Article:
Michael: Gavin, tell us a bit about how Spidvid has impacted collaboration and production for you?

Gavin Leighton: Absolutely, when I first learned about Spidvid, not too long ago, is impressed with the idea. It’s essentially just a place where people like myself and others, the same who’ll be listening to this, can really connect with others and it’s another great resource out there. That’s what it’s all about. You go online and you put out a video idea and before you know it, the world brings you something that you would not have expected yesterday. And now, all of the sudden, your project is jumping to new great heights which built the excitement and built the, I think, the production value as well.

I think it’s a great form for people to connect and learn things about themselves as video creators and also learn things about others and to produce even better content in the future. Jeremy’s is also just a pretty nice guy.

Michael: He is that indeed. If you could just wrap this up with a few easily digestible nuggets, what would they be?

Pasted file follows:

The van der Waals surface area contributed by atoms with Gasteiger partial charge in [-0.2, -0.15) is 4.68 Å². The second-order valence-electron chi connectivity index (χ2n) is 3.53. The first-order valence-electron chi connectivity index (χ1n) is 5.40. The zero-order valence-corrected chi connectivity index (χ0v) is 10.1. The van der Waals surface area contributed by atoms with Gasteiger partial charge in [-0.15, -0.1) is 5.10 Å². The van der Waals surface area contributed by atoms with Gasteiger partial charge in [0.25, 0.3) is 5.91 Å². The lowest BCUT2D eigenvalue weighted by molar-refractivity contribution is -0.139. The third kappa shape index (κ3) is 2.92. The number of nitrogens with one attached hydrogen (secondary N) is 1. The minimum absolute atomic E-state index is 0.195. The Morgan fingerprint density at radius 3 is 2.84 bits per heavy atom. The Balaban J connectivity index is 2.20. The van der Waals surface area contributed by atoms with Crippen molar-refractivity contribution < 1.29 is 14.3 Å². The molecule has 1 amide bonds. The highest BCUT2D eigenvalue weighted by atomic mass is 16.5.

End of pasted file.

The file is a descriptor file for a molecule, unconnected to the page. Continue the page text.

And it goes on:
Gavin Leighton: The four things that I think that are most valuable is that they’re your four pillars for a great project and that is great writing, great performances, great video, and great audio. If one of those pillars is missing, I feel like the foundation of what you’re trying to accomplish will fall apart if you’re trying to go for something grand. If you’re just wanting to make something just to make it and show friends on Facebook or YouTube or whatever, then you have a lot more freedom but if you’re trying to take it to a next level, you are getting financing or want to place it on a network, you really need to take under consideration, I think, these four very essential aspects to video creating.

Michael: Excellent. Now, Gavin, one more time, where do we see your stuff?

Gavin Leighton: You can see my new show, which I’m the star, the writer and composer of this as well, Hittingthefanshow.com. You can watch Barackula at Barackula.com and I can be emailed from any of these sites. The best one out is Gavin@hittingthefanshow.com.

Michael: Thank you so much, Gavin Leighton for joining us today.